Could money saved in the secondary sector through the downsizing of posts eventually find its way into the primary sector?

"We will not know the downsizing effect for many years, so we can't really say anything concrete on that. All we can say at present is that, for the moment, matters of resourcing and timescale remain fairly vague," he says.

Mrs Hall says the AHTS is concerned that the extra money allocated to support the post-McCrone agreement changes has been absorbed. "Some local authorities who had considered they had been underfinanced have now received extra funding. Presumably the many conserved posts will also absorb a further major amount of finance.

"On top of this, funding has been directed towards the secondaries to address some of their major concerns regarding the reduction in guidance posts.

"It appears that there is very little funding left for the primary sector," she says.

"In many local authorities primaries are now chronically undermanaged, far more so than before the McCrone review."

Mrs Hall finds it difficult to be optimistic about the short-term future, as much of the primary funding appears to be dependent on the retirement of secondary teachers who are on conserved salaries.

The whole matter of job-sizing, its effects and implications, lacks leadership at a national level, says Mrs Hall. The process was not without its difficulties; in spite of this, she acknowledges, the exercise was completed virtually on time and local authorities appear to have made a great effort to carry out the procedures efficiently. "However, since the beginning of the changes, national leadership seems to have been missing.

"The decision by the Teachers' Agreement Communications team to celebrate some of the successes of McCrone is one way to address this gap and they should be encouraged to share more of their vision and hopes for the future," she says.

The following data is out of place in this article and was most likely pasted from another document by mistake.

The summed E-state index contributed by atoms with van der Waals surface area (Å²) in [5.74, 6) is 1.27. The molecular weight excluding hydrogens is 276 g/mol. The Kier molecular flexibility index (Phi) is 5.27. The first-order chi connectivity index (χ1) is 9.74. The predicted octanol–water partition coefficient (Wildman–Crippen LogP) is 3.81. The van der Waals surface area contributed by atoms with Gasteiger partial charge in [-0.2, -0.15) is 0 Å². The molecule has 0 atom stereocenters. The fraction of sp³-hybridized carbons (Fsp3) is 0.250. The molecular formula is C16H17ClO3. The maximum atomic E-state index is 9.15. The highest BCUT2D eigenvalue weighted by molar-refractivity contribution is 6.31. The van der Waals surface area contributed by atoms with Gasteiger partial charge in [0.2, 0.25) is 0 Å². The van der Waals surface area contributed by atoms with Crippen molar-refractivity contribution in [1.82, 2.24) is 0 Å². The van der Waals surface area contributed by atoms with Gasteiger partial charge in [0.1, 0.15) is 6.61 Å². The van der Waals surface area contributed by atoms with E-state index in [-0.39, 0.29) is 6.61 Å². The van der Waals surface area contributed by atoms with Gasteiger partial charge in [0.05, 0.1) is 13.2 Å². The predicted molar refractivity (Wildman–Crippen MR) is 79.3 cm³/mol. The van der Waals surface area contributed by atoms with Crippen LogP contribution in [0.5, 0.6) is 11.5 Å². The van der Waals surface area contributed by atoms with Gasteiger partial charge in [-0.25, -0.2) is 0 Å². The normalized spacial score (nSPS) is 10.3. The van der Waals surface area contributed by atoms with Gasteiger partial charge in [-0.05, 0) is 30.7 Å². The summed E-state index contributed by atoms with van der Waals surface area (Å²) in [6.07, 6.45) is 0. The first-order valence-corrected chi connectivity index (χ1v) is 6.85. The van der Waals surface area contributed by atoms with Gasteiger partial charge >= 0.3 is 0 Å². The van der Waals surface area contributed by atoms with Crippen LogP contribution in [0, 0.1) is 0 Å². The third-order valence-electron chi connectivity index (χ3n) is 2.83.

Mr Smith remains dubious about any "finite measure" of job-sizing and regards the process as at a beginning rather than an end.

"The way I prioritise my responsibilities as a headteacher shows what I value in education. But how can you measure that exactly?

"Extra-curricular activities and voluntary responsibilities were not taken into account. Does that mean that Saturday morning sports, outdoor activities weekends, after school clubs, trips abroad with pupils and time spent on local community committees or at Learning and Teaching Scotland meetings and so on are not valued? They certainly weren't taken into account."

Mr Gardner defends the job-sizing exercise. "We have applied a nationally agreed toolkit. Some staff are disappointed and some individuals have reacted strongly. But this is what the unions signed up for. Individuals don't have a cop-out on this. It's part of a negotiated agreement," he says.

Mrs Hall, welcoming financial recognition for primary headteachers' hard work, including weighting towards those working in areas of deprivation, says it is only part of the story in the move towards parity. The structure of management and the time to manage matter at least as much.

"How long we will have to wait for any significant improvement, in management time and management teams, continues to be high on the agenda of primary headteachers throughout Scotland," she says.